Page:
Suzanne’s immediate worry led to a search of her daughter’s room, where all her belongings, including two uncashed checks on her desk, wallet, and ID, were found. Attempts to reach her by phone went unanswered, raising suspicions. She promptly reported Jerika as missing that same day. However, nightfall arrived with heavy snow, accumulating over a foot while temperatures plummeted. The area experienced a high number of car accidents—217 within 12 hours—occupying all emergency responders.
Slippery conditions in the canyon hindered search efforts for Jerika. To further complicate the situation, a police error resulted in the missing-person report being filed in the wrong district, leading to bureaucratic delays instead of immediate action. By the time the search crews commenced their search, eight vital days had passed since Jerika’s disappearance. Suzanne recalled, “We lost really crucial time in the beginning.” Initially, search efforts focused on preliminary cell phone pings from Jerika’s phone.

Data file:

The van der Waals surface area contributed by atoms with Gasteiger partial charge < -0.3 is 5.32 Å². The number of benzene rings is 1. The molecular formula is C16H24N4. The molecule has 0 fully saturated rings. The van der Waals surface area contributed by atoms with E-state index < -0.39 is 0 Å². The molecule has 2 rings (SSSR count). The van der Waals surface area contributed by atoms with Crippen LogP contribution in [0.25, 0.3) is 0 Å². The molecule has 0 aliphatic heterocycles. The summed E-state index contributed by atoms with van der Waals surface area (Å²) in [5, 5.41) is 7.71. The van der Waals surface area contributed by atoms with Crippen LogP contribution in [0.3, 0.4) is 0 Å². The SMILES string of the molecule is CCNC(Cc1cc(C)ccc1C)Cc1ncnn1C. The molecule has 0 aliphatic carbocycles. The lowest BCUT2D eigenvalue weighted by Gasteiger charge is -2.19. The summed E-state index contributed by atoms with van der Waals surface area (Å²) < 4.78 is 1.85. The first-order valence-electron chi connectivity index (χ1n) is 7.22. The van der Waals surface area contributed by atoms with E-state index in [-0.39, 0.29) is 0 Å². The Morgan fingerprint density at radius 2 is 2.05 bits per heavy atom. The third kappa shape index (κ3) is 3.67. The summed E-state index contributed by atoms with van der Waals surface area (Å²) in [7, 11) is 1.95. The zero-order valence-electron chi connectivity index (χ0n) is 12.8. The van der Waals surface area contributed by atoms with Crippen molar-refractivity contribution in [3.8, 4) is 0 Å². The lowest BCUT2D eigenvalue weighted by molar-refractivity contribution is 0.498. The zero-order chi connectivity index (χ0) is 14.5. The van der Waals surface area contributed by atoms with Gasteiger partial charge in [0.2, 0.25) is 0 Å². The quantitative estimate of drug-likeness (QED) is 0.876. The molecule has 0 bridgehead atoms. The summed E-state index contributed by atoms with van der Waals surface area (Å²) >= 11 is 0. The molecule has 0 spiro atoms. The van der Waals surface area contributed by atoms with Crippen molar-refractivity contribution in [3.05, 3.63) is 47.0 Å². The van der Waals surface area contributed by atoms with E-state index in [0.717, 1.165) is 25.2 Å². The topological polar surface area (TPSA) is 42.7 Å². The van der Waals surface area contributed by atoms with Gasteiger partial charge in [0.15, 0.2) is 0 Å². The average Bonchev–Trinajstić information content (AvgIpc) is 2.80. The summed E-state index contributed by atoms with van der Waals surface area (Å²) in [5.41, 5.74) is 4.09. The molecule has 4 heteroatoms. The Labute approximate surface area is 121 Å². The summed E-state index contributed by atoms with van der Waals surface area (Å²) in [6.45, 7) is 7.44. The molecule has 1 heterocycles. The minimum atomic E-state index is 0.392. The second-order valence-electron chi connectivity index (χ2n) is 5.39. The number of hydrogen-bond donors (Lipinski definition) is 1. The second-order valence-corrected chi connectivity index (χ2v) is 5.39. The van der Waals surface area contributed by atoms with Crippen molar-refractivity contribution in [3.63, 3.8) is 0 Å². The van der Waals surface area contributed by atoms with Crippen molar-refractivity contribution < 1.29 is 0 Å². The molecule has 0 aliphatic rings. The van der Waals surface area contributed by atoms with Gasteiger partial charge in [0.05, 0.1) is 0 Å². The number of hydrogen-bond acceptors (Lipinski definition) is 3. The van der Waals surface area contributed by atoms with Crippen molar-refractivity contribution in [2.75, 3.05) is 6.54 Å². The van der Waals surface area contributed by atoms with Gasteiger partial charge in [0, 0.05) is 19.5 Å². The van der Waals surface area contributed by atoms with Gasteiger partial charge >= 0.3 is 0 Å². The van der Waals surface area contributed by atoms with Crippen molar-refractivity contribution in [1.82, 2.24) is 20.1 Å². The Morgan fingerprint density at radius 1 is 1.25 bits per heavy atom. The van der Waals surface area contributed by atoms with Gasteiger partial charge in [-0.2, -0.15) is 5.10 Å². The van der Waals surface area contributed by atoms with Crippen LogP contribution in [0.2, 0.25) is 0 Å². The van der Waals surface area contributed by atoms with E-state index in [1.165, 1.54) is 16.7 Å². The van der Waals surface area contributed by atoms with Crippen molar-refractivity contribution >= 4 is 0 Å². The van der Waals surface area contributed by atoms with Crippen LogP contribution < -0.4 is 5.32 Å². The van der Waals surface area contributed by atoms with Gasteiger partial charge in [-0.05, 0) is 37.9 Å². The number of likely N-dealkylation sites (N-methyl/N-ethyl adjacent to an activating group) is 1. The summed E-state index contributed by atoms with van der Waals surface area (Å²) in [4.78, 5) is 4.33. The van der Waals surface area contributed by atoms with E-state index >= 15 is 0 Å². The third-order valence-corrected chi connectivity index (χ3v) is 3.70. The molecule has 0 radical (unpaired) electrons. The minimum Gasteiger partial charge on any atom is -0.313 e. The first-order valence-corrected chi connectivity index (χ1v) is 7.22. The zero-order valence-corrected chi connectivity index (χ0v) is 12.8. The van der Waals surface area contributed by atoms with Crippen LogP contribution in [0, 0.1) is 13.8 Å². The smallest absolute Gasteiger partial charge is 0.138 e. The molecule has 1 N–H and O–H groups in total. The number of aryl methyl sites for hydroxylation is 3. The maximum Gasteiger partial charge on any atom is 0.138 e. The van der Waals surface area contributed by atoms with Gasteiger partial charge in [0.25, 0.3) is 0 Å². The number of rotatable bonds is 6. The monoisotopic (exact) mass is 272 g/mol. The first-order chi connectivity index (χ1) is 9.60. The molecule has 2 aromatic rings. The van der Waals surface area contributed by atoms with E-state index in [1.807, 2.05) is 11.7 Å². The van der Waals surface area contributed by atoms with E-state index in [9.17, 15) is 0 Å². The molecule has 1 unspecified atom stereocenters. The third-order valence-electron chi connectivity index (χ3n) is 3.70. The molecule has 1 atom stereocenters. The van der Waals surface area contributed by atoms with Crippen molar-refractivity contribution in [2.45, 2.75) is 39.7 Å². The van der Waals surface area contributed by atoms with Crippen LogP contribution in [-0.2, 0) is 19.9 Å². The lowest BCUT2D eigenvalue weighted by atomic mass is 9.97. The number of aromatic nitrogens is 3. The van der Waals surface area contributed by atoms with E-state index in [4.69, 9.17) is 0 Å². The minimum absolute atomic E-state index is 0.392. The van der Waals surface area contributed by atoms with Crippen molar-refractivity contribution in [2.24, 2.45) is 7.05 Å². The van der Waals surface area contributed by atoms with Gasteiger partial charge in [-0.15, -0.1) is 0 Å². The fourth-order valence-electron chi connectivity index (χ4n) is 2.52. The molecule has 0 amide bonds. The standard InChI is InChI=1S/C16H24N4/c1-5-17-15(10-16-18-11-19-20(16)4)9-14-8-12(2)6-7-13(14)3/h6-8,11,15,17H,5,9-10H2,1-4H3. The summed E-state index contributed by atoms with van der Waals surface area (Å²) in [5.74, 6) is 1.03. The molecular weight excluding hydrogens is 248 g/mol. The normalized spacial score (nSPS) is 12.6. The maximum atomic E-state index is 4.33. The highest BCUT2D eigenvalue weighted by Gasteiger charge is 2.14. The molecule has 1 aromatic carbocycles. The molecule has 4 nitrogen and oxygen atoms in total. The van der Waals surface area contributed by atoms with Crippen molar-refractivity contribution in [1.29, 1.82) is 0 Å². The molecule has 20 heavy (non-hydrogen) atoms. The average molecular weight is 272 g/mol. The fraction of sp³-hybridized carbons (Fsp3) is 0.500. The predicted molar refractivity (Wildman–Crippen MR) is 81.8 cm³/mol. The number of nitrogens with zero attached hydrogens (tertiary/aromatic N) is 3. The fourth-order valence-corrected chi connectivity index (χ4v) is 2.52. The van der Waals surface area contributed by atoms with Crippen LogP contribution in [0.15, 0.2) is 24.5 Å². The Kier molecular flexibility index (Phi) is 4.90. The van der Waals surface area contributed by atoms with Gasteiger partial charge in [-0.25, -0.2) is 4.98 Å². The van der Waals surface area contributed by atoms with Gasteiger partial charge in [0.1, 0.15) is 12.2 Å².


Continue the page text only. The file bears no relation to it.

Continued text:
It wasn’t until three weeks later, when more accurate cell phone data became available, that it became evident that searchers had concentrated on the wrong area, as cell phone pings aren’t always routed through the nearest tower. Consequently, the search was redirected toward the canyon. Brittany Lisenby, then 31, had been hiking in the canyon with her boyfriend and dogs on the day Jerika disappeared. She reported hearing gunshots, which startled her dogs. Despite Brittany’s tip, no tangible leads emerged, and Jerika’s family offered a $5,000 reward.
Her uncle, Paul Conover, canvassed her running route, going door-to-door to inquire for clues. On March 28, the park staff obtained wildlife camera footage. It captured a woman running down the Timpanogos Cave Trail at 1:30 pm, within a winter-closed section of the park, on February 18. Jerika had been outdoors for approximately four hours at this point, a typical duration for her runs. She was heading toward the road and the canyon’s exit, as depicted from the rear in the close-range footage.